"I don't see it as exciting, but I don't see it as unexciting either. It is what it is because I don't particularly see losing Cooper Cronk (to Sydney Roosters) as exciting.

"But Cooper has now left and I find another halfback. That's where I'm at. I get on with it. No good crying over people who have left. Cooper will always be a favourite son down here because of what he did for this club over a long period of time.

I realise I'm closer to the end of my coaching career than the start.

Craig Bellamy

"We've got a footy season to get through as successfully as we can. We have to get someone as ready as we can to play that role," Bellamy said.

"That's how we're looking at all these new faces coming in. We lost four out of the last grand final (Slade Griffin alongside the other three) and we lost four of the grand final in 2016 (Marika Koroibete, Blake Green, Kevin Proctor and Ben Hampton) so we've lost eight really good first-grade players.

"So it's not something that's new to us. I don't get excited about that, but I also don't get down in the dumps about it either.

"You do the best you can. It sounds boring but that's just the way I'm wired; just the way I think; just the way I do things."

Bellamy admits he had a hard time seeing Greg Inglis run around in season 2011 in a South Sydney Rabbitohs jersey. He hasn't circled round 16 this season for some valium pills, when Storm plays the Roosters, led around by Cronk.

"Not worried about it. I was a lot younger back then when GI left us. I've toughened up now. It's just the way the game is now. Good people come and good people go."

And on that note, it is rather poignant that Storm's first round is against the Bulldogs, which is certain to be filled with emotion after the death of premiership-winning player and coach, Steve Folkes.

"I played against him and coached against him a whole heap of times," Bellamy said.

"He was a quiet, reserved type of guy but his reputation is just so strong.

"I know one of his best mates Billy Johnstone quite well and they both trained like maniacs; ate the right foods; did all the healthy alternatives.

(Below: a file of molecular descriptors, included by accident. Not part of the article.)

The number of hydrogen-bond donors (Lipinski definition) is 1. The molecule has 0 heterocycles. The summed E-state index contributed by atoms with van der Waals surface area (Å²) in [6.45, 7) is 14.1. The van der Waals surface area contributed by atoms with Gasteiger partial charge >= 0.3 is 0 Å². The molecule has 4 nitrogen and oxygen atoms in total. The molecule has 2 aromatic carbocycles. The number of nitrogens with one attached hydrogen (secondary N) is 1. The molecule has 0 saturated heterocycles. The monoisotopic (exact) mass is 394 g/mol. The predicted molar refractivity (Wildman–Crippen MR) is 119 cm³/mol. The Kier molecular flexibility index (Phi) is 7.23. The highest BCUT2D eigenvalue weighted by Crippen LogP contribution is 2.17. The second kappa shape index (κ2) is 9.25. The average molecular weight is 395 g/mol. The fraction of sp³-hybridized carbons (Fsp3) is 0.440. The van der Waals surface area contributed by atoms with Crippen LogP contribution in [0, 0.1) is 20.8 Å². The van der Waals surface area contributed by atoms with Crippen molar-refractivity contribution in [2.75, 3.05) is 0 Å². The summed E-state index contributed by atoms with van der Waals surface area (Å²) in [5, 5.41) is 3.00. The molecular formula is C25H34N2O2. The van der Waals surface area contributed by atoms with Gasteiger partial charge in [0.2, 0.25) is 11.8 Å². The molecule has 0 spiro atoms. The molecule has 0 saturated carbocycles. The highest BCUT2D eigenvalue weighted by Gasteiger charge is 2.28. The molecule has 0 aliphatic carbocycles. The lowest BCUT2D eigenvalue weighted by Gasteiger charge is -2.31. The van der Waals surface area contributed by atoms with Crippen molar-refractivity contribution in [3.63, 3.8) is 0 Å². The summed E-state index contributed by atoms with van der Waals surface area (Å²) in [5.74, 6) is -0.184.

"So for something like that to happen to Steve just doesn't sit right for someone so conscious of their health."

Since Folkes had an uncompromising work ethic as a coach and player, in the Bellamy vein, his unexpected death makes every hard-working coach feel their mortality.

Craig Bellamy following a win versus the Sea Eagles at Lottoland.
Craig Bellamy following a win versus the Sea Eagles at Lottoland. ©Renee McKay/NRL Photos

"I think we all do on occasions like this. It is just a real sad state of affairs for his family. I really feel for his kids. It was a real shock around our club and I'm sure around all NRL clubs," Bellamy said.

"For me, I loved the way he played above his weight, his great technique in his contact. You certainly knew you'd been hit when he tackled you… believe me, I know.

"He was a wonderful player and coach and a big part of our game's history."

Like Folkes did, Bellamy takes delight in spending time with his grandkids. He spoke to NRL.com from his car heading over to see them.

"I just look after them. We go for walks. We go to the park, or walk along the beach, and then we're off for a baby chino. I really enjoy that time."

It is a nice distraction from the grind of being a NRL coach. Bellamy is facing his 16th season, but only his third as a grandfather.

"I'm not sure it's changed me a coach but it's something I really look forward to. So whenever I have some spare time, I go and see them now rather than doing something else."